Have you ever stopped to consider the implications of the lyrics ‘he sees you when you’re sleeping, he knows when you’re awake’? In this cheery, jingly-jangly song, a child is being threatened by an omnipotent, ever-vigilant pensioner whose judgement can make or break Christmas.

This got us thinking; Santa as a concept is actually pretty terrifying, particularly now chimneys are less common. How is he getting in? What sort of terrible bargaining has he done to exchange sherry and biscuits for billions of expensive toys?

We followed our hunch to the British Newspaper Archive, where we found a wealth of evidence that confirms Santa’s creepiness.

Bath Chronicle, 1937

In this picture, two children share a final embrace as they write notes to each other expressing their abject terror at the spectral, bearded monster making space in his bag of souls behind them.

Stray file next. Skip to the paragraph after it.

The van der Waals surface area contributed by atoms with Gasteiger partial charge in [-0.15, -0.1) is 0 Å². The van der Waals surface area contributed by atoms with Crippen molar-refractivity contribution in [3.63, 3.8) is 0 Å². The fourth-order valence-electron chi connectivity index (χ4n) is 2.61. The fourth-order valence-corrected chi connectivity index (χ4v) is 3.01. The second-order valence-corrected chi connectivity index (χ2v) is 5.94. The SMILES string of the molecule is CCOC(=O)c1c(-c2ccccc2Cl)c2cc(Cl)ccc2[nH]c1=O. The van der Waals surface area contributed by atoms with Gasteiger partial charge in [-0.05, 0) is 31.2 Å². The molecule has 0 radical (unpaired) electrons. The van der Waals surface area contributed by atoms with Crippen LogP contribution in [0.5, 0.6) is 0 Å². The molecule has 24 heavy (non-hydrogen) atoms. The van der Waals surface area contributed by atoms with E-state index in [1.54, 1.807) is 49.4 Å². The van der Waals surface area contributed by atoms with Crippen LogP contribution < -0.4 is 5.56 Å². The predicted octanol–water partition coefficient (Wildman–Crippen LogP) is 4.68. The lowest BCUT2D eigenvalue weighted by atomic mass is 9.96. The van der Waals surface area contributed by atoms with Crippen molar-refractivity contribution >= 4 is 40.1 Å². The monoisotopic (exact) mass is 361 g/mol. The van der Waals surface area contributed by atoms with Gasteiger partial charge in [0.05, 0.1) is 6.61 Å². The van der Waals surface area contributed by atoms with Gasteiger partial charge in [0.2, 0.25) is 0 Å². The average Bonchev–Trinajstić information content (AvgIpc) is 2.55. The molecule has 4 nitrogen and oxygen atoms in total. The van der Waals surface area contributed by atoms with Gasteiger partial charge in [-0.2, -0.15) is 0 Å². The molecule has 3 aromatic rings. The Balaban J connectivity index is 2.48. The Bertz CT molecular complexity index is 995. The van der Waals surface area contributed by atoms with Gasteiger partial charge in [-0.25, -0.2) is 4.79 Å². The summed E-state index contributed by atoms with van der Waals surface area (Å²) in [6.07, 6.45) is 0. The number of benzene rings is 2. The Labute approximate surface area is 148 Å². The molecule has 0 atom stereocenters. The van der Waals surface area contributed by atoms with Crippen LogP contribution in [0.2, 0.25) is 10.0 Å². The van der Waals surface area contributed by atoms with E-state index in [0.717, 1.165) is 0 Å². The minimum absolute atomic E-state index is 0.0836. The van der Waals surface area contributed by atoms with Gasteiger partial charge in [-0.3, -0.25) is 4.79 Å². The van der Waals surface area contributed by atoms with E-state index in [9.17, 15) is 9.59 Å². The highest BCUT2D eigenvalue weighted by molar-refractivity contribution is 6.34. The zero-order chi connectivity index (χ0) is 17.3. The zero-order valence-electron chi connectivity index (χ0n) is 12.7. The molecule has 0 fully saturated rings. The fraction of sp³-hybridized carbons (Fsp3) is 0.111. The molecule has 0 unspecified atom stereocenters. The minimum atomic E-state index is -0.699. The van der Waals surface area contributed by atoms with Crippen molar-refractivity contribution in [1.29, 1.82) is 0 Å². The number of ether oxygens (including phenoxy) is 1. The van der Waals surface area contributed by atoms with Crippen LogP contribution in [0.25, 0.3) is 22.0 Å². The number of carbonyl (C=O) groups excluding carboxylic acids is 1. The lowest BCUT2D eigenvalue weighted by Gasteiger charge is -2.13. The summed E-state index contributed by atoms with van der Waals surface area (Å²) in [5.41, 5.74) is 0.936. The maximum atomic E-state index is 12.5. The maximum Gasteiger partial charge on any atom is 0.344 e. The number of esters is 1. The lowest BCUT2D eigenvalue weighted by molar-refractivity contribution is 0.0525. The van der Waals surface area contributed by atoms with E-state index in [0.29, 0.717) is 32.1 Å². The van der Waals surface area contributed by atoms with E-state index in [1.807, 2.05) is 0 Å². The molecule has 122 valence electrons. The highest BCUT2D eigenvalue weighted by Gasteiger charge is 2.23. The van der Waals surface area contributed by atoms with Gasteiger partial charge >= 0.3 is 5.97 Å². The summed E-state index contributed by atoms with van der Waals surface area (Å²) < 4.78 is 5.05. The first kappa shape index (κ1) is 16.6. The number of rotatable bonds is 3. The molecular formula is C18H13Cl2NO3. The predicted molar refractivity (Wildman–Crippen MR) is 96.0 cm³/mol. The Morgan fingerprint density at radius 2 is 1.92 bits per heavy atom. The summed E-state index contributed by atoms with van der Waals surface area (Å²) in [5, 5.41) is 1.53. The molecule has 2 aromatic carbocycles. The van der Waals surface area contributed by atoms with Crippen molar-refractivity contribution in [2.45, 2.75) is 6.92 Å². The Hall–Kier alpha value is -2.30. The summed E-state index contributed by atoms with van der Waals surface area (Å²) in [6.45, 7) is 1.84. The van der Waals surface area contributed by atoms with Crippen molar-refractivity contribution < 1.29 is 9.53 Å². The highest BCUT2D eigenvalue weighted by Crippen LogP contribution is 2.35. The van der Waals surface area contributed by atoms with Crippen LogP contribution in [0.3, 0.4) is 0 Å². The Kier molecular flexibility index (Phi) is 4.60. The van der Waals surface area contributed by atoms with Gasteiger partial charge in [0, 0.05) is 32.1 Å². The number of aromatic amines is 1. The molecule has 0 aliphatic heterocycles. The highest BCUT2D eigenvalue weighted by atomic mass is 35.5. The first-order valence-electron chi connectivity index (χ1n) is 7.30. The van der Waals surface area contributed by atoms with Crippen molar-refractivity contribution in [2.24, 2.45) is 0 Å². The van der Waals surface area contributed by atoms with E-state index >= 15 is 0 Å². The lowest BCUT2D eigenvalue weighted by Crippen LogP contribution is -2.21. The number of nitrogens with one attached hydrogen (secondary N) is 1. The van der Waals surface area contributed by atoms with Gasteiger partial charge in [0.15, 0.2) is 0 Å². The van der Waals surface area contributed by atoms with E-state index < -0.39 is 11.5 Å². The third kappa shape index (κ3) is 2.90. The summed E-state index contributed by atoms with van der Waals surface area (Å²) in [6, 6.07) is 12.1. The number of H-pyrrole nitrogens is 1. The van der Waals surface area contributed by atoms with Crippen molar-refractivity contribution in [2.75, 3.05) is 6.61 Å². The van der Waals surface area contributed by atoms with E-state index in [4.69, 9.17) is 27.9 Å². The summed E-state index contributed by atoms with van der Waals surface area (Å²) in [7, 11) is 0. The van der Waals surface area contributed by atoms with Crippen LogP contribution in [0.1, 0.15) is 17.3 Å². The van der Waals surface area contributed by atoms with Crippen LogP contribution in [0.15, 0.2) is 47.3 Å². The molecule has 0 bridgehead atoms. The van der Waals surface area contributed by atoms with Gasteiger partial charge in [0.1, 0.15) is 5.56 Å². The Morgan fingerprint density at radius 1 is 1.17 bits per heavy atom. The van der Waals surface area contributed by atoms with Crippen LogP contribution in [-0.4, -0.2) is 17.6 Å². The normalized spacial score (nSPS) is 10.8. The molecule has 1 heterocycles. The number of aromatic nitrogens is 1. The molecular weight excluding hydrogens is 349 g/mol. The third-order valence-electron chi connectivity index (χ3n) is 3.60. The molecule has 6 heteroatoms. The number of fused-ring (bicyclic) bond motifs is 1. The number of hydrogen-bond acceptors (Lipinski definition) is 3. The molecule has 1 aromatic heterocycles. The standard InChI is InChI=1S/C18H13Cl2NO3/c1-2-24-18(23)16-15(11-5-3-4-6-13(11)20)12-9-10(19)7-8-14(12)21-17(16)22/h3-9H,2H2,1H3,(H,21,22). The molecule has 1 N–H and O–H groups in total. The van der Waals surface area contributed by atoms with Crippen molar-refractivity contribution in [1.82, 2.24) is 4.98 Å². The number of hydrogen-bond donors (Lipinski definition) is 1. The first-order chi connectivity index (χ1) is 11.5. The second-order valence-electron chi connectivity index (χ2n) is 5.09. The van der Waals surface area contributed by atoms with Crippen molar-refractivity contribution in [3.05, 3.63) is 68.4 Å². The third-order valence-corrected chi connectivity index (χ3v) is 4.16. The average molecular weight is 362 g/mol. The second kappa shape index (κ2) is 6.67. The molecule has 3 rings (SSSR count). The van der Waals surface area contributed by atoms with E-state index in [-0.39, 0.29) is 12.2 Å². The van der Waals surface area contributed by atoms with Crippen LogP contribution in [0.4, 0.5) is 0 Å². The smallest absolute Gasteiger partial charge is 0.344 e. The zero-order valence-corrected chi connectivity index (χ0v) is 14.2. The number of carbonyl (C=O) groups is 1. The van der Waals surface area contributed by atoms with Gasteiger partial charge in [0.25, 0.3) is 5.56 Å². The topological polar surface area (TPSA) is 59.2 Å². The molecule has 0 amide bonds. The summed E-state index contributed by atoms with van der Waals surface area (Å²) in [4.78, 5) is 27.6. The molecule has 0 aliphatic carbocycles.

Bath Chronicle, 1931

If you grew up in Bath, well done for surviving until Boxing Day each year. The caption on this image reads ‘perhaps he was trying to convince the juvenile sceptics that he really and truly exists?’ We think that, by the end of that night, they’d be convinced.

Western Morning News, 1924

This is Santa – who is meant to be magical - standing outside a house, listening to your conversations using spy equipment. Even with this in mind, the most sinister thing about this image is the festive, jolly caption that came with it; ‘Father Christmas is ascertaining the wishes of children by the latest scientific methods.’ Chilling.

The Cornishman, 1948

Santa saw some stuff in the War.

The Dundee Courier, 1922

Look behind you, children! Or don’t. In fact, probably don’t, there’s not a great deal you’ll be able to do about the monster sneaking up on you.

Tamworth Herald, 1949

That’s not even Santa, that’s just community service.

To search out your own spooky St Nick, visit our collection of millions of newspaper pages today!